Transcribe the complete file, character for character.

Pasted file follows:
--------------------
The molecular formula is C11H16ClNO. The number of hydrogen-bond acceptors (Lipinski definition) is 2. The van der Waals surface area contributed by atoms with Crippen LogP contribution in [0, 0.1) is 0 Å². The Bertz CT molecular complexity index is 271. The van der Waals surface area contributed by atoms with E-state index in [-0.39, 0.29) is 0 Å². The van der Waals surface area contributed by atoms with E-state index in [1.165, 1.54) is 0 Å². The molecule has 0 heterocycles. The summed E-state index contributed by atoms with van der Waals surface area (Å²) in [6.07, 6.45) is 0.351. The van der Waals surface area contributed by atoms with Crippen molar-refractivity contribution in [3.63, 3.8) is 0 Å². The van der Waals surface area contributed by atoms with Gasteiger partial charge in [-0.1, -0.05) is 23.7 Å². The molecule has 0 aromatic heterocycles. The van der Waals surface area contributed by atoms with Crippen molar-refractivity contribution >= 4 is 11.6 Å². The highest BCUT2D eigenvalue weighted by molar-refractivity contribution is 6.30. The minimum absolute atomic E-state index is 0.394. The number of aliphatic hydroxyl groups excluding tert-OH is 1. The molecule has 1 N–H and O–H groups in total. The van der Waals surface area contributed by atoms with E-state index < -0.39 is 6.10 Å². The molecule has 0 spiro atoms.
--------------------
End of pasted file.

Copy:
The molecular formula is C11H16ClNO. The number of hydrogen-bond acceptors (Lipinski definition) is 2. The van der Waals surface area contributed by atoms with Crippen LogP contribution in [0, 0.1) is 0 Å². The Bertz CT molecular complexity index is 271. The van der Waals surface area contributed by atoms with E-state index in [-0.39, 0.29) is 0 Å². The van der Waals surface area contributed by atoms with E-state index in [1.165, 1.54) is 0 Å². The molecule has 0 heterocycles. The summed E-state index contributed by atoms with van der Waals surface area (Å²) in [6.07, 6.45) is 0.351. The van der Waals surface area contributed by atoms with Crippen molar-refractivity contribution in [3.63, 3.8) is 0 Å². The van der Waals surface area contributed by atoms with Gasteiger partial charge in [-0.1, -0.05) is 23.7 Å². The molecule has 0 aromatic heterocycles. The van der Waals surface area contributed by atoms with Crippen molar-refractivity contribution >= 4 is 11.6 Å². The highest BCUT2D eigenvalue weighted by molar-refractivity contribution is 6.30. The minimum absolute atomic E-state index is 0.394. The number of aliphatic hydroxyl groups excluding tert-OH is 1. The molecule has 1 N–H and O–H groups in total. The van der Waals surface area contributed by atoms with E-state index < -0.39 is 6.10 Å². The molecule has 0 spiro atoms.